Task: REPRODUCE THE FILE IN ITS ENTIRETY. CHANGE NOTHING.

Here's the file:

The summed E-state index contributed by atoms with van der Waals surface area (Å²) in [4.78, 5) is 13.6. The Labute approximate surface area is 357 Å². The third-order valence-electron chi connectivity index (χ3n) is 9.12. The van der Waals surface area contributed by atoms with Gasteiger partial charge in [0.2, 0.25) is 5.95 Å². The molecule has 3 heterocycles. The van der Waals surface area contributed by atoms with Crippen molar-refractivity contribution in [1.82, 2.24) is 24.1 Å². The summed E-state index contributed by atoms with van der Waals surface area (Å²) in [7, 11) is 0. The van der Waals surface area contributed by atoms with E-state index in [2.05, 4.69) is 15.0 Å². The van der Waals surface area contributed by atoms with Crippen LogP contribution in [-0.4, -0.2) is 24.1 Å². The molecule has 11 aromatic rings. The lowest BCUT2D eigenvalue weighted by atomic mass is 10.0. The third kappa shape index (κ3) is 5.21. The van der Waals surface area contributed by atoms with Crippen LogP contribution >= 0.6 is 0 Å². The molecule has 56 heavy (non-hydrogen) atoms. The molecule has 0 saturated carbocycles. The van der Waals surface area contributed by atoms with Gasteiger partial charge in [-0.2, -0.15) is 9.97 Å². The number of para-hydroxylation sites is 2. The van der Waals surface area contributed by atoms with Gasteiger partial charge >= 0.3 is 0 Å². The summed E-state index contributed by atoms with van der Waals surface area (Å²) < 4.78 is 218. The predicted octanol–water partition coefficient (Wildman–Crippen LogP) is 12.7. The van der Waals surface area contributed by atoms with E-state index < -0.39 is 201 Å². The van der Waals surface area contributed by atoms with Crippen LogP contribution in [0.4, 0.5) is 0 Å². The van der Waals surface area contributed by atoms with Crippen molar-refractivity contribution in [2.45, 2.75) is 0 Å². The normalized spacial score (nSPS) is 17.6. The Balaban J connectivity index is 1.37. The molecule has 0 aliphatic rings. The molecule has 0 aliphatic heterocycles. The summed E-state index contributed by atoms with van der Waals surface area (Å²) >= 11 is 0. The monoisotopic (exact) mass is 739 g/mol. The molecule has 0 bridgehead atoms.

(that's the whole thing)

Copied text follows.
The summed E-state index contributed by atoms with van der Waals surface area (Å²) in [4.78, 5) is 13.6. The Labute approximate surface area is 357 Å². The third-order valence-electron chi connectivity index (χ3n) is 9.12. The van der Waals surface area contributed by atoms with Gasteiger partial charge in [0.2, 0.25) is 5.95 Å². The molecule has 3 heterocycles. The van der Waals surface area contributed by atoms with Crippen molar-refractivity contribution in [1.82, 2.24) is 24.1 Å². The summed E-state index contributed by atoms with van der Waals surface area (Å²) in [7, 11) is 0. The van der Waals surface area contributed by atoms with E-state index in [2.05, 4.69) is 15.0 Å². The van der Waals surface area contributed by atoms with Crippen LogP contribution in [-0.4, -0.2) is 24.1 Å². The molecule has 11 aromatic rings. The lowest BCUT2D eigenvalue weighted by atomic mass is 10.0. The third kappa shape index (κ3) is 5.21. The van der Waals surface area contributed by atoms with Crippen LogP contribution >= 0.6 is 0 Å². The molecule has 56 heavy (non-hydrogen) atoms. The molecule has 0 saturated carbocycles. The van der Waals surface area contributed by atoms with Gasteiger partial charge in [-0.2, -0.15) is 9.97 Å². The number of para-hydroxylation sites is 2. The van der Waals surface area contributed by atoms with Gasteiger partial charge >= 0.3 is 0 Å². The summed E-state index contributed by atoms with van der Waals surface area (Å²) < 4.78 is 218. The predicted octanol–water partition coefficient (Wildman–Crippen LogP) is 12.7. The van der Waals surface area contributed by atoms with E-state index < -0.39 is 201 Å². The van der Waals surface area contributed by atoms with Crippen LogP contribution in [0.4, 0.5) is 0 Å². The van der Waals surface area contributed by atoms with Crippen molar-refractivity contribution in [2.45, 2.75) is 0 Å². The normalized spacial score (nSPS) is 17.6. The Balaban J connectivity index is 1.37. The molecule has 0 aliphatic rings. The molecule has 0 aliphatic heterocycles. The summed E-state index contributed by atoms with van der Waals surface area (Å²) >= 11 is 0. The monoisotopic (exact) mass is 739 g/mol. The molecule has 0 bridgehead atoms.